At some point we will end up in a situation where all remaining blocks are of size between 1010 and 2*1010. The random player makes exactly one move in any such block, so it's very easy to determine if a position is winning or losing: losing positions have an even number of such blocks. If we are in a losing position, and there's still at least one block of size 2*1010 remaining, we can use the above trick to skip a turn and give the other player a losing position.

And since we always create such blocks while there are still large blocks remaining, and the random player can destroy them but does not always do so as it's more likely to move inside a bigger remaining block, the probability that we will have at least one block of size 2*1010 remaining when we reach that "simple" state with no bigger blocks is essentially 1.

Thanks for reading, and check back for more!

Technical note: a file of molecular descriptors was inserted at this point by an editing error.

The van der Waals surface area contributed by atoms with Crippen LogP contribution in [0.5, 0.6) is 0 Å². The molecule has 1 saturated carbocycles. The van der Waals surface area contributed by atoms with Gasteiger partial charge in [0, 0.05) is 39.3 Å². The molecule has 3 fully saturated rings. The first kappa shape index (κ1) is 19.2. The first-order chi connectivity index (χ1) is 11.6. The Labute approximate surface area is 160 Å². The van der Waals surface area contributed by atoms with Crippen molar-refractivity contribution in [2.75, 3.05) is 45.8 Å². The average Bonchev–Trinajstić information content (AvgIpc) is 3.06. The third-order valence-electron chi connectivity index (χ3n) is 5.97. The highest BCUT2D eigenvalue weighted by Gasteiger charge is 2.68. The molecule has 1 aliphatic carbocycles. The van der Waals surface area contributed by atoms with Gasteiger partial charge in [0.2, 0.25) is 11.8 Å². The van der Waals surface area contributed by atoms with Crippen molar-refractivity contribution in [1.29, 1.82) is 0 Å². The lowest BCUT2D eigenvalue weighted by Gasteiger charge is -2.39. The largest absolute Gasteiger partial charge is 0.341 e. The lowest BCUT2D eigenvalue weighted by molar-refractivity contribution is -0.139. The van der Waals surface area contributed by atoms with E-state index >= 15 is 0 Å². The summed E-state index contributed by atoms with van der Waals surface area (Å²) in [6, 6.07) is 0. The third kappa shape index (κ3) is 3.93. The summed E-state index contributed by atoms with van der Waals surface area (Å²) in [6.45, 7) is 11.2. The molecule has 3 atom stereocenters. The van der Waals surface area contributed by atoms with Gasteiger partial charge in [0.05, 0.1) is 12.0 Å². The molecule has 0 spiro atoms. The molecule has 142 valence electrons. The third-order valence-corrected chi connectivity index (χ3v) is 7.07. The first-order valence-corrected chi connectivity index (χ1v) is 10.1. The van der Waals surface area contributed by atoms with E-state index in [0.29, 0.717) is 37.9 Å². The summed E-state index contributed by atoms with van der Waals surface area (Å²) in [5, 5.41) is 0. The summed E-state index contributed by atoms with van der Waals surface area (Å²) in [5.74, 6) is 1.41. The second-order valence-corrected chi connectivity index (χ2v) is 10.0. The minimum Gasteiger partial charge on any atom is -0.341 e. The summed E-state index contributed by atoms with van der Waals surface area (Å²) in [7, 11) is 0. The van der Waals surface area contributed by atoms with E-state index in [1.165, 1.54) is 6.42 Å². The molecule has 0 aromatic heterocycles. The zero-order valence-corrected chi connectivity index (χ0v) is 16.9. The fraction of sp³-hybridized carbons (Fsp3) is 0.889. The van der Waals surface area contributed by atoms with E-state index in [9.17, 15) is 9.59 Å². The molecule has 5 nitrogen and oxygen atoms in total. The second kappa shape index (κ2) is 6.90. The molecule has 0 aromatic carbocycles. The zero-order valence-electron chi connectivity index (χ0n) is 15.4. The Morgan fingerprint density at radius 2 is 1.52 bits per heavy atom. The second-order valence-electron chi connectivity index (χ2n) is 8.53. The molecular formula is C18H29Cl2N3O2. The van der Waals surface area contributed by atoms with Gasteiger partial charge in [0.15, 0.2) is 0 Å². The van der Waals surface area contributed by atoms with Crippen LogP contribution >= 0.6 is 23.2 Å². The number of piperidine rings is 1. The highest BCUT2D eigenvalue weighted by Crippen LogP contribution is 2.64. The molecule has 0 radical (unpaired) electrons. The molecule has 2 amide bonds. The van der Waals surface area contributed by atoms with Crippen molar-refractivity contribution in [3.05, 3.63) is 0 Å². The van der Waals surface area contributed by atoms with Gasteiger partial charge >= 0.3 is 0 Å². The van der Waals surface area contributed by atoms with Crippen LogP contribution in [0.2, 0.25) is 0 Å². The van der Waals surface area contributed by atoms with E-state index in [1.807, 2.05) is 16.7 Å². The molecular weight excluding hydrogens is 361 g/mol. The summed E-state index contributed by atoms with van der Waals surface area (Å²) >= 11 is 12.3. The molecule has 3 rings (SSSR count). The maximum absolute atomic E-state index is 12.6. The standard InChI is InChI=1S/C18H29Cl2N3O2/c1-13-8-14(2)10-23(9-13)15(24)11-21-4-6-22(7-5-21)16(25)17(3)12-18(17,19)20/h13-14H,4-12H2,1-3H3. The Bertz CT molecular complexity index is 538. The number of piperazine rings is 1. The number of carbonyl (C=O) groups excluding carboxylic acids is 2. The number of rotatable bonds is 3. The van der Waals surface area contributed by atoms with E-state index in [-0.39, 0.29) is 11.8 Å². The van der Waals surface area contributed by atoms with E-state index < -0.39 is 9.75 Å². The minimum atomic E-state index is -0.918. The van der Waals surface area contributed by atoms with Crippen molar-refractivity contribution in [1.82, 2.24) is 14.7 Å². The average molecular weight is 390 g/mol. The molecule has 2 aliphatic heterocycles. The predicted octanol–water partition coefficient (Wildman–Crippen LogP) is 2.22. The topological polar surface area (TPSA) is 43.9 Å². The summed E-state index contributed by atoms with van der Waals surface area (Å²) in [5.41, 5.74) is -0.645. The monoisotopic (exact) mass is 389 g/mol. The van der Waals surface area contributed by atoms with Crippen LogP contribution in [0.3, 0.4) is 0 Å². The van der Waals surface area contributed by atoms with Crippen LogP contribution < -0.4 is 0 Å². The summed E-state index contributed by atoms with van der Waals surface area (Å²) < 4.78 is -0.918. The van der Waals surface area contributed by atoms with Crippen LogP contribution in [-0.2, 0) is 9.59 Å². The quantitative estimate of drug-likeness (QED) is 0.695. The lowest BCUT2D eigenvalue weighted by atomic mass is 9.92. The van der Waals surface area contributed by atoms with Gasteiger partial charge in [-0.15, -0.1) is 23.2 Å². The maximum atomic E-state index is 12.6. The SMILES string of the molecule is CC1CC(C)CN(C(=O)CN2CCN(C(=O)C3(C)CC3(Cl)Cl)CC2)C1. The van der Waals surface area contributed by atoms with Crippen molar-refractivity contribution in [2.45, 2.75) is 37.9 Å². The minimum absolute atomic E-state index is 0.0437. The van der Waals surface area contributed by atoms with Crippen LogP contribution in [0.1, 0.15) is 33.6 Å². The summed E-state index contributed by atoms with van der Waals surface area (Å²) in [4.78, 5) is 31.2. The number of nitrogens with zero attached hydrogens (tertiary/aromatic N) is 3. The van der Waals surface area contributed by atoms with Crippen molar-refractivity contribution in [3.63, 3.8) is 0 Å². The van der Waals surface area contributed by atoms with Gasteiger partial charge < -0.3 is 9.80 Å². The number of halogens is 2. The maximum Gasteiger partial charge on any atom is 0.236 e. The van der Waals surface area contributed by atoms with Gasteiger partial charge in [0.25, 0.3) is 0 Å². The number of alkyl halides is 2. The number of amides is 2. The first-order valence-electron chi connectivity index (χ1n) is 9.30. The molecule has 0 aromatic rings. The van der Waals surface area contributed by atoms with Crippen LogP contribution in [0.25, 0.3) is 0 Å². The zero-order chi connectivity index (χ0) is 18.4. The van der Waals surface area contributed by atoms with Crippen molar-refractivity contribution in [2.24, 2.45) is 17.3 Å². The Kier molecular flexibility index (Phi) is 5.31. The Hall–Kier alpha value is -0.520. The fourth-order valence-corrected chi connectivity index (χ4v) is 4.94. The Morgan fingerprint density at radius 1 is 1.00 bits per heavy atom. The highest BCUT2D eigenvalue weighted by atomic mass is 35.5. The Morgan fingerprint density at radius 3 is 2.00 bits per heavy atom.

### A week independent of x

The Jun 3 - Jun 9 week started with TopCoder Open 2019 Round 2B, the second and last chance to qualify for round 3 (problems, results, top 5 on the left, parallel round results). The problems were a bit harder than in Round 2A, and only two participants could solve the hard one: Deretin and Kostroma. Congratulations to both, and to all advancers to Round 3!

Codeforces Round 564 followed on Friday (problems, results, top 5 on the left, analysis). The last two problems turned out to be unsolvable during the round, and CauchySheep was the fastest on the first five. Congratulations on the victory!

Finally, Google Code Jam Online Round 3 selected the top 25 that would travel to San Francisco for the onsite finals (problems, results, top 5 on the left). The hardest problem turned out to be unsolvable in this round as well, and the speed of solving the remaining problems was key. ACRushTC beat the second place by just 3 minutes, and the following gaps were even smaller. Congratulations to Tiancheng and to everybody who qualified for the onsite!